Card check: labor’s power grab
The gains achieved by organized labor have become embedded not only in our factories and offices, but in the tradition and fabric of our country. So it seems inconsistent at best, hypocritical at worst, that the number one goal of organized labor today is to overturn another proud and important tradition in this country — the right to cast a confidential, private ballot. Since the advent of federal supervision over whether or not to form a union in the workplace, union certification votes are commonly done via a confidential, private ballot cast by each employee. This process is overseen by the federal government’s National Labor Relations Board to ensure a free and fair election. However, through legislation now under consideration in Congress, labor unions would have the NLRB do away with private ballots in favor of a card check process. In this system, an employee’s vote on whether or not to form a union in the workplace would be known to all—fellow employees, union representatives and others. It’s easy to see how this system would invite corruption. Many employees would find themselves under intense pressure and probable intimidation to vote for union representation. Casting union certification ballots in public is, quite simply, a perversion of democracy. Unfortunately, card check legislation breezed through the U.S. House of Representatives last year. It would have passed the Senate too, but was blocked by a filibuster. The Business and Industry Association of New Hampshire hopes our elected representatives in Washington, and those gearing up to challenge them, see this legislation for what it is — a last-gasp effort by organized labor to stabilize and reverse its declining ranks. Congress should not allow this pending injustice to prevail.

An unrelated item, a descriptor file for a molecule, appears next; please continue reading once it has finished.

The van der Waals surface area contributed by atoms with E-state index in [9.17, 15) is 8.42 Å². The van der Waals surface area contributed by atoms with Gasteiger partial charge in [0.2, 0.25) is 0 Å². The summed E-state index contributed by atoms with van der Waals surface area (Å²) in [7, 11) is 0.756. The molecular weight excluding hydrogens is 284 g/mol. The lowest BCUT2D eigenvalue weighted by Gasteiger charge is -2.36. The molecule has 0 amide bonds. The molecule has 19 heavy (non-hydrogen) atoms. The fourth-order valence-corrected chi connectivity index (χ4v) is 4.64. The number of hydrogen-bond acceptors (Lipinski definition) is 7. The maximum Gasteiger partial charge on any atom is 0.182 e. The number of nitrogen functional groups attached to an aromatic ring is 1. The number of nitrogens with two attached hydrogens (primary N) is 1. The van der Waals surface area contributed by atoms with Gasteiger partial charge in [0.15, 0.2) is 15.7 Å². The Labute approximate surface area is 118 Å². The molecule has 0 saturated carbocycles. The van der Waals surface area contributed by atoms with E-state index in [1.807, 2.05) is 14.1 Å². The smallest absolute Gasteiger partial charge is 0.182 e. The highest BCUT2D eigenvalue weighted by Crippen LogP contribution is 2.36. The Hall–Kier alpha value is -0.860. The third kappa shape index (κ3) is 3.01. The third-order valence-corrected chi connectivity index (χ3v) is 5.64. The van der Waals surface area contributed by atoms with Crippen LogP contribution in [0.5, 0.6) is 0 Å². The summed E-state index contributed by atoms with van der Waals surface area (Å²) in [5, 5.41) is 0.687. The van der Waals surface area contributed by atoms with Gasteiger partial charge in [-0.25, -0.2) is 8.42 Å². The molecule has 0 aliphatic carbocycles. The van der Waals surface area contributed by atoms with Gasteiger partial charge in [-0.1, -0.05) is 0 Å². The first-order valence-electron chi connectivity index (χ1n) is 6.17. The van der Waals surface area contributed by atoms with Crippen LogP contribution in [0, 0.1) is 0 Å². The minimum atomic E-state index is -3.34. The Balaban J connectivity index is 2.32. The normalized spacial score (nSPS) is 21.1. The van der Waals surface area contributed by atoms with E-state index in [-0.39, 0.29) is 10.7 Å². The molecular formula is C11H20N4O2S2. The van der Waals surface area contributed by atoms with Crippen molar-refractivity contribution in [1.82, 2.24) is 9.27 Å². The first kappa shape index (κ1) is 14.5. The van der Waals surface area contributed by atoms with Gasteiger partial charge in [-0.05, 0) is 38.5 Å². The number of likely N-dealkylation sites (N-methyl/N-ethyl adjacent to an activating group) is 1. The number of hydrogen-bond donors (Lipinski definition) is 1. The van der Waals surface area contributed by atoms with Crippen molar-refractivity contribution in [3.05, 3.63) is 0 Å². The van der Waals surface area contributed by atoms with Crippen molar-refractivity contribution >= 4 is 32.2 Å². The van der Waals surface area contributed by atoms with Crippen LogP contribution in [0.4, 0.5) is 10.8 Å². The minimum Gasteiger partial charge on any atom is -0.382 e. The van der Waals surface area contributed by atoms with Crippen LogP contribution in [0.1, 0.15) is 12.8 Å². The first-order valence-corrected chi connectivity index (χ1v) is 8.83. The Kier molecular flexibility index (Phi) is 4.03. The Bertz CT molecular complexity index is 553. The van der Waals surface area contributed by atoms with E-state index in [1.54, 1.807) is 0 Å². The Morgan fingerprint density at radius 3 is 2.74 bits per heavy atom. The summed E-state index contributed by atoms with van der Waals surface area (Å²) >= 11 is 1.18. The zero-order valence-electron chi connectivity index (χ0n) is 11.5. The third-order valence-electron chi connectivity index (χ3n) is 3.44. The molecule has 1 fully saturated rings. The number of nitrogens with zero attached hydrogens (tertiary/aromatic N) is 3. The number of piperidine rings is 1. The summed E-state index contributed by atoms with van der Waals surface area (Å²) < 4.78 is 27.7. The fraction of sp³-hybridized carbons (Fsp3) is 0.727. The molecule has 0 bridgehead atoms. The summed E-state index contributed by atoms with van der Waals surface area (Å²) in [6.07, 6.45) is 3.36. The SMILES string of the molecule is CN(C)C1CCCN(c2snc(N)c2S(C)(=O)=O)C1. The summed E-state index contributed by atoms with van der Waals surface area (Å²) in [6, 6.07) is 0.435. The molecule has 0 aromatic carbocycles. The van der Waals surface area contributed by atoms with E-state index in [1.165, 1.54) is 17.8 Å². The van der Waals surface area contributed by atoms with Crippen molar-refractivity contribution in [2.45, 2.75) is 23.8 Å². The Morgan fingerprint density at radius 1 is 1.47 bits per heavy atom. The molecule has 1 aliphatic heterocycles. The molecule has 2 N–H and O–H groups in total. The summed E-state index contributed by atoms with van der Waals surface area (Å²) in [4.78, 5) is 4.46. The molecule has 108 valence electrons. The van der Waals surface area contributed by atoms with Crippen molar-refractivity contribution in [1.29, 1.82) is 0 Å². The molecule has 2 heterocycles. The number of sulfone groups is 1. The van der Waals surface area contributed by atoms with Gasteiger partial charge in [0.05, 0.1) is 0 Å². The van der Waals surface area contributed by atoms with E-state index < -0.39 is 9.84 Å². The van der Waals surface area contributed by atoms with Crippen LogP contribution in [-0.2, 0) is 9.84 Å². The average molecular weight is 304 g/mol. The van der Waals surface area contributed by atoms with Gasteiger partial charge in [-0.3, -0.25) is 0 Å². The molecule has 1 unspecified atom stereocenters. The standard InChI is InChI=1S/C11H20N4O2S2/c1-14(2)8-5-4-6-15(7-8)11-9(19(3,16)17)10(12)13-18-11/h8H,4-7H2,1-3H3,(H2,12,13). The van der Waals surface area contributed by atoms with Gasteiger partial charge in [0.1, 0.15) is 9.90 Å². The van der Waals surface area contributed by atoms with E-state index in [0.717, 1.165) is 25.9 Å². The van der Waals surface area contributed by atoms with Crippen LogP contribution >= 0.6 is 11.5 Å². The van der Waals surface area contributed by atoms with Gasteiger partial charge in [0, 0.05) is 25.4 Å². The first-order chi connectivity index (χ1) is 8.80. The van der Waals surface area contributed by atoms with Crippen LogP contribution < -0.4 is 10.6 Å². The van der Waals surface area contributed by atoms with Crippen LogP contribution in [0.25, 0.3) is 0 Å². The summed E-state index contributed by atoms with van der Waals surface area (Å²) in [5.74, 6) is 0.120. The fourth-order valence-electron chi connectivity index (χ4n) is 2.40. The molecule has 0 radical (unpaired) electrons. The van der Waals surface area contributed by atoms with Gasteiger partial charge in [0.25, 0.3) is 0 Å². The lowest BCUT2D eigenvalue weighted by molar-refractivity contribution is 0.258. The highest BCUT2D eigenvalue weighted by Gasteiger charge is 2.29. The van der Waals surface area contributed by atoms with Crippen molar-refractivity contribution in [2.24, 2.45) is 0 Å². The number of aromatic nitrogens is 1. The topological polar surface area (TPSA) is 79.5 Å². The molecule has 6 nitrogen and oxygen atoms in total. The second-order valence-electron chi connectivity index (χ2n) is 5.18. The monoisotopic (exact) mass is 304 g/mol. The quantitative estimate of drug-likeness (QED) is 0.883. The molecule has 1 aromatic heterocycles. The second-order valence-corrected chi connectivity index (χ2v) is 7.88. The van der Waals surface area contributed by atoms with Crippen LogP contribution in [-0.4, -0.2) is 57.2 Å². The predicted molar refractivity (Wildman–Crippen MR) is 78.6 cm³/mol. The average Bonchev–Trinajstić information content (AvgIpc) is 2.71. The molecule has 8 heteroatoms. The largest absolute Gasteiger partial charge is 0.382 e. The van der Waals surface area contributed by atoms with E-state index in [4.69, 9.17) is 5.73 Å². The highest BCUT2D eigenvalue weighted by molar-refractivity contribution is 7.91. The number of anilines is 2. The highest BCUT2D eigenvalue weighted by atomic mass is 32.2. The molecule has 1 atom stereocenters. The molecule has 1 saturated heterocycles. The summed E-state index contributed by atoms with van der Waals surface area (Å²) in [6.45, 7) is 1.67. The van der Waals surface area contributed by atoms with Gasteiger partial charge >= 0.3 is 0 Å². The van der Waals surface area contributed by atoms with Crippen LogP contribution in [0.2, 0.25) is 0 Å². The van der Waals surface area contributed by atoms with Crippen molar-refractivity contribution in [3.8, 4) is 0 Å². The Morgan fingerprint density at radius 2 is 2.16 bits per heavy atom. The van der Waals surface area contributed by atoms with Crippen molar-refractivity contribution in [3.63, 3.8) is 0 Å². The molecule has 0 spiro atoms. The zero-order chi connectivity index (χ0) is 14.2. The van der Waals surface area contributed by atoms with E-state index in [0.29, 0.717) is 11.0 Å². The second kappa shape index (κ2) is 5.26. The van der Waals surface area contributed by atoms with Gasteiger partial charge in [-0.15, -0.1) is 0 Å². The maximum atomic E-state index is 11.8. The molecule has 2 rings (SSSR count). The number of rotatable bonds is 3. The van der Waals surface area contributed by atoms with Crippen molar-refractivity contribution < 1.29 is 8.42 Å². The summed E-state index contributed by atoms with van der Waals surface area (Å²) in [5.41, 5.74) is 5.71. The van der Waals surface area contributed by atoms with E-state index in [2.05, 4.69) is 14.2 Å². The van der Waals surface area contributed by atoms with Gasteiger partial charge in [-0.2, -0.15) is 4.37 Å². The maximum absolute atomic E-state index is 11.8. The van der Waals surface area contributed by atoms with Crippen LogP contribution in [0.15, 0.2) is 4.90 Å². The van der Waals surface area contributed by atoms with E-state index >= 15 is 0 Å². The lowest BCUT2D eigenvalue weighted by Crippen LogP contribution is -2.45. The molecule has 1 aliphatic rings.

Jim Roche is president and CEO of the Business and Industry Association of New Hampshire.